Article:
Moms always do their best to keep their kids healthy and safe. However, as with many traditions, sometimes our long-held beliefs aren't always correct. This is sometimes the case with dental hygiene. Today we know that some of the things your mom might have taught you about caring for your teeth were not completely accurate.
Because oral health is closely tied to overall health, it’s important to separate truth from myth. Below are some of the most popular misconceptions about oral health and the truth.
The harder you brush the better
You can almost see it in the mind's eye: the kid with his shirt off, lathering toothpaste on his toothbrush, proceeding to vigorously brush his teeth in a side-to-side motion, spraying flecks of toothpaste on the mirror, all to announce his completed task a mere 30 seconds later.
Brushing harder and faster is not the way to brush your teeth. Everyday Health explains that brushing too hard or with too abrasive of a toothbrush (medium or firm) can harm your teeth by eroding some of the hard enamel that protects the inside of the tooth from cavities and decay. Brushing in a slow, circular motion, with gentle pressure and a soft-bristled toothbrush is best.
You need to immediately brush after eating
Brushing your teeth after every meal is a good idea, but make sure you wait about 30 minutes, says Humana. Saliva is the best way to immediately offset the acids in the food that you eat so waiting at least 30 minutes before brushing your teeth to allow your saliva to work its magic. This is especially important after eating or drinking things like orange juice, lemonade and eating other fruits or vegetables.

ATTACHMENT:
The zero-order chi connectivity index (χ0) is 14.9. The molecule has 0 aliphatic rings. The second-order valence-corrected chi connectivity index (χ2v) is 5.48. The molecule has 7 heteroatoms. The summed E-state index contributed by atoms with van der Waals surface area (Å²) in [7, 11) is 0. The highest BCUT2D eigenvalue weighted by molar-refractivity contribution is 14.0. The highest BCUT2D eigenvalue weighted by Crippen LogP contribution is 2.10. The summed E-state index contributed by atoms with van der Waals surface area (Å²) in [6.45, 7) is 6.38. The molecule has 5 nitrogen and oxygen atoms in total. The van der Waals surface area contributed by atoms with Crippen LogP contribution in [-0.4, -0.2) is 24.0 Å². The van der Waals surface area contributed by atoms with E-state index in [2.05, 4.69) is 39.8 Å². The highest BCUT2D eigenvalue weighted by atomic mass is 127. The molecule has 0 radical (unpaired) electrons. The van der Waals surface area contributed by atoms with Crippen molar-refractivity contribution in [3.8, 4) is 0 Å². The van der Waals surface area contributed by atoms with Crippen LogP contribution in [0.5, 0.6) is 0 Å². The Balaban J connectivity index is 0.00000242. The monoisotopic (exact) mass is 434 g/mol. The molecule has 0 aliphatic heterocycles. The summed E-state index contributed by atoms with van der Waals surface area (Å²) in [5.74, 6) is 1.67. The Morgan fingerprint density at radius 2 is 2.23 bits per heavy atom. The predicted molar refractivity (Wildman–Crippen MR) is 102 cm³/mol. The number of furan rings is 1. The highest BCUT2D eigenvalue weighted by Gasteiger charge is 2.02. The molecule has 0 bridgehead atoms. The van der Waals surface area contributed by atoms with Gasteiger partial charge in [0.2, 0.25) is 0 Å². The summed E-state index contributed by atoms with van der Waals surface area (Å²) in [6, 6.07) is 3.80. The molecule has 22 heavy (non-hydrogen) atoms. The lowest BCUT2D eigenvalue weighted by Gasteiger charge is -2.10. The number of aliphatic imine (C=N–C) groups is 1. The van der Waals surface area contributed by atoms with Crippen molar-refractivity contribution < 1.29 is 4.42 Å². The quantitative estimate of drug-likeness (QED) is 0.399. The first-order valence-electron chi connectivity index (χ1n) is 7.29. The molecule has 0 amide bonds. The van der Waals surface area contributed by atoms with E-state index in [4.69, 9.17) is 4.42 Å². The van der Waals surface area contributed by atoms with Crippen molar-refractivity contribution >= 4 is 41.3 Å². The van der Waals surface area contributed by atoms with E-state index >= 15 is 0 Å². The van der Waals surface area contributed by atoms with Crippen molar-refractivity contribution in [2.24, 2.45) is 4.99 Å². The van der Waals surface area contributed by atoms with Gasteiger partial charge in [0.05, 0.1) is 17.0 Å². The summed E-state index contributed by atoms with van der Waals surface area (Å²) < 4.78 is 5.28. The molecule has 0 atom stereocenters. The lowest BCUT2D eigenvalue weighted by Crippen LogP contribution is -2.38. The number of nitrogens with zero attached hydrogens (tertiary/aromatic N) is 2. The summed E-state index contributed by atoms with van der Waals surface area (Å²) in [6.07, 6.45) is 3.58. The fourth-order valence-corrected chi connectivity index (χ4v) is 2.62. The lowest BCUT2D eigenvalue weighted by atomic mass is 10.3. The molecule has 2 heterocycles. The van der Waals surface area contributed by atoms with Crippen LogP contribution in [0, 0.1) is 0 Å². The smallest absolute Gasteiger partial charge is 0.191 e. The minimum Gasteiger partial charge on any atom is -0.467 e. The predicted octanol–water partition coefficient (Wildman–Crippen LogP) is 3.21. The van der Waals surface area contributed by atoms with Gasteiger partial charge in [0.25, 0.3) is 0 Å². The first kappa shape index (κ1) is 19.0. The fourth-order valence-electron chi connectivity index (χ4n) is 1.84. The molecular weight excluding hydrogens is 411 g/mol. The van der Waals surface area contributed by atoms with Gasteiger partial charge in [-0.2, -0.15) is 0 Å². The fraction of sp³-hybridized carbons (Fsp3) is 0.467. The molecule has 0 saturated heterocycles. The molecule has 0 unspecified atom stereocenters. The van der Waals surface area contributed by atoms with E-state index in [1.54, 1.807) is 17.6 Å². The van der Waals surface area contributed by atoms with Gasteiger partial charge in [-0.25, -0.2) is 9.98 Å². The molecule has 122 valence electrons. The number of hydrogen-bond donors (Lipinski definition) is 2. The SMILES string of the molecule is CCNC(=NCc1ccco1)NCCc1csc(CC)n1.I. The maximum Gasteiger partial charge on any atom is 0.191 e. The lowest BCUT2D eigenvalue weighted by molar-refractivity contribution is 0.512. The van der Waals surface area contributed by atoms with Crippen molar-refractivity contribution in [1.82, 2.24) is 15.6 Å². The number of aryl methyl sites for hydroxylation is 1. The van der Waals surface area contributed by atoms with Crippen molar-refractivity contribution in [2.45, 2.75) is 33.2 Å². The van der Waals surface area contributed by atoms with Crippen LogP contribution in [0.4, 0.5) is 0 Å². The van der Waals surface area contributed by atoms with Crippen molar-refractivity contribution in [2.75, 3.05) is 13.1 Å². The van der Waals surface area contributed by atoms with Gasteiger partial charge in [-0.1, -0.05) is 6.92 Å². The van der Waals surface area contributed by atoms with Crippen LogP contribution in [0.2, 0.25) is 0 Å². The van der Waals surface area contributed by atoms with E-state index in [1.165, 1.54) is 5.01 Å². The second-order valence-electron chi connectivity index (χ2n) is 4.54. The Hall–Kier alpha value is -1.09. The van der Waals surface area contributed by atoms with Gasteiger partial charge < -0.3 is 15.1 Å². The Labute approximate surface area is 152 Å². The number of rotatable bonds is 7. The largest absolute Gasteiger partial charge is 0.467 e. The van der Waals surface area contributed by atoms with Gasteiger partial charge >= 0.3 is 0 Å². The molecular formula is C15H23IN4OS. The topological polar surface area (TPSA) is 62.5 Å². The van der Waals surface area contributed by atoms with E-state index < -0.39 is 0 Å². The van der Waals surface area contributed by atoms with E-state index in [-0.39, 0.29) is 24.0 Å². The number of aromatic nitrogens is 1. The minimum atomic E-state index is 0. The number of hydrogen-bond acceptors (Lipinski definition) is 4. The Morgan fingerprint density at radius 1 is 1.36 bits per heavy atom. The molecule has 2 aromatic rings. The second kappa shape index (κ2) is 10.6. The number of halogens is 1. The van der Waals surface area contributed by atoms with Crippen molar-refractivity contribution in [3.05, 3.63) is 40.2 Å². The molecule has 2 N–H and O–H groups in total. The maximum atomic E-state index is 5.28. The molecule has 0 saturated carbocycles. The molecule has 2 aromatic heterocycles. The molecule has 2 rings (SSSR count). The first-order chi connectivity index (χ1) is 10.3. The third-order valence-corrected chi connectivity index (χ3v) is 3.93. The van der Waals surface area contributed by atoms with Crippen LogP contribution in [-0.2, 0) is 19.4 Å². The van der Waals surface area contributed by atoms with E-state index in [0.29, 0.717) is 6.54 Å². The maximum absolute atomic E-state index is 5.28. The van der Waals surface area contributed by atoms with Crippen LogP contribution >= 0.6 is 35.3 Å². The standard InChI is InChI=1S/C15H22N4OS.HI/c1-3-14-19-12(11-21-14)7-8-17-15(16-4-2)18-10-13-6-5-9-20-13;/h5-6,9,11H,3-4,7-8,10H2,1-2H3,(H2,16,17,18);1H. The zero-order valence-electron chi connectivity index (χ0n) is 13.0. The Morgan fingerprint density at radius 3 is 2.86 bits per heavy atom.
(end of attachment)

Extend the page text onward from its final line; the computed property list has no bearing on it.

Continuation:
Dental implants are too costly
While the thought of replacing teeth can be overwhelming, dental implants are a trusted and effective solution to many issues of the mouth. For many, the biggest obstacle is the cost. WebMD reports the higher expense is offset by better oral health, improved self esteem, easier eating and convenience. What's more, with proper care, implants should last a lifetime.
Stubbs Dental, a leader in dental implants in Utah, states "Dental implants are the right choice for a variety of scenarios. A common reason is missing teeth. Accidents in athletics, slips, falls and gum disease can lead to teeth falling out. Age is another common cause of tooth loss. Dental implants are a way to get back the functionality you need in your mouth to eat and talk normally...Dental implants offer many benefits, and are excellent because they best mimic natural teeth. People can truly get their mouths back after tooth loss."
While implants are not something one plans on, they should be considered a practical, affordable option for patients that might find them necessary.
You should rinse your mouth out after brushing
Growing up, it seemed everyone had those little paper cups set aside the sink for rinsing after you brush. In an article by Berkeley Wellness, it is suggested that not rinsing after brushing is best. This is because fluoride, the enamel protecting ingredient in your toothpaste, if rinsed off immediately after brushing is hardly given the chance to protect and do its work on your enamel.
If you find this habit hard to break, Berkeley Wellness suggests trying to rinse with "toothpaste slurry," meaning sipping only about 1 teaspoon of water with the toothpaste still in your mouth, briskly and briefly swishing, then spitting out with no other rinsing.
Tooth decay is mainly caused by sugar
Love carbs? You might want to think twice about chowing down on that pasta and not brushing shortly afterward. Colgate stresses that while sugar certainly plays a destructive role in tooth decay, it isn't the main perpetrator. Tooth decay and plaque buildup are caused by acids from naturally occurring bacteria in the mouth combining with saliva — with this most aggressively happening during consumption of carbohydrates.
If you find yourself concerned with your oral health or might be considering implants as a solution, make Stubbs Dental your first point of contact.